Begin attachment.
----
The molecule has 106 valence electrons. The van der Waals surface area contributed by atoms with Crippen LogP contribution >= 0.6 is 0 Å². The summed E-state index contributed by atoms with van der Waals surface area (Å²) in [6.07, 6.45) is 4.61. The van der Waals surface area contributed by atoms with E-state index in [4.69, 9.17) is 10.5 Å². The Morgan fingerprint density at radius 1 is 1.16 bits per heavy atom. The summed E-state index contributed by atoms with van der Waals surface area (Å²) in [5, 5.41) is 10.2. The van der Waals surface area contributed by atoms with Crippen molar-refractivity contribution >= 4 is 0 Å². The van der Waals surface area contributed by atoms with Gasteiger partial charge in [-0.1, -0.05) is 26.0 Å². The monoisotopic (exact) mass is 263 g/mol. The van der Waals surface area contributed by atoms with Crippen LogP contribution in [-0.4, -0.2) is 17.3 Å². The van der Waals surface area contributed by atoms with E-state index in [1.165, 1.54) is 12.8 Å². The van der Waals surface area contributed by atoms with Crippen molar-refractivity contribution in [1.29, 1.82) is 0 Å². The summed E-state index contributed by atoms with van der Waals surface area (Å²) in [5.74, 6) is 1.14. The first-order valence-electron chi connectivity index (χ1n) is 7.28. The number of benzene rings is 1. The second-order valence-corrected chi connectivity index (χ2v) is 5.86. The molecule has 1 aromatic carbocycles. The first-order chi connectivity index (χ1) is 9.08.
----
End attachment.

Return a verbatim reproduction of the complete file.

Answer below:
The molecule has 106 valence electrons. The van der Waals surface area contributed by atoms with Crippen LogP contribution >= 0.6 is 0 Å². The summed E-state index contributed by atoms with van der Waals surface area (Å²) in [6.07, 6.45) is 4.61. The van der Waals surface area contributed by atoms with E-state index in [4.69, 9.17) is 10.5 Å². The Morgan fingerprint density at radius 1 is 1.16 bits per heavy atom. The summed E-state index contributed by atoms with van der Waals surface area (Å²) in [5, 5.41) is 10.2. The van der Waals surface area contributed by atoms with Crippen molar-refractivity contribution >= 4 is 0 Å². The van der Waals surface area contributed by atoms with Gasteiger partial charge in [-0.1, -0.05) is 26.0 Å². The monoisotopic (exact) mass is 263 g/mol. The van der Waals surface area contributed by atoms with Crippen LogP contribution in [-0.4, -0.2) is 17.3 Å². The van der Waals surface area contributed by atoms with E-state index in [1.165, 1.54) is 12.8 Å². The van der Waals surface area contributed by atoms with Crippen molar-refractivity contribution in [1.29, 1.82) is 0 Å². The summed E-state index contributed by atoms with van der Waals surface area (Å²) in [5.74, 6) is 1.14. The first-order valence-electron chi connectivity index (χ1n) is 7.28. The number of benzene rings is 1. The second-order valence-corrected chi connectivity index (χ2v) is 5.86. The molecule has 1 aromatic carbocycles. The first-order chi connectivity index (χ1) is 9.08.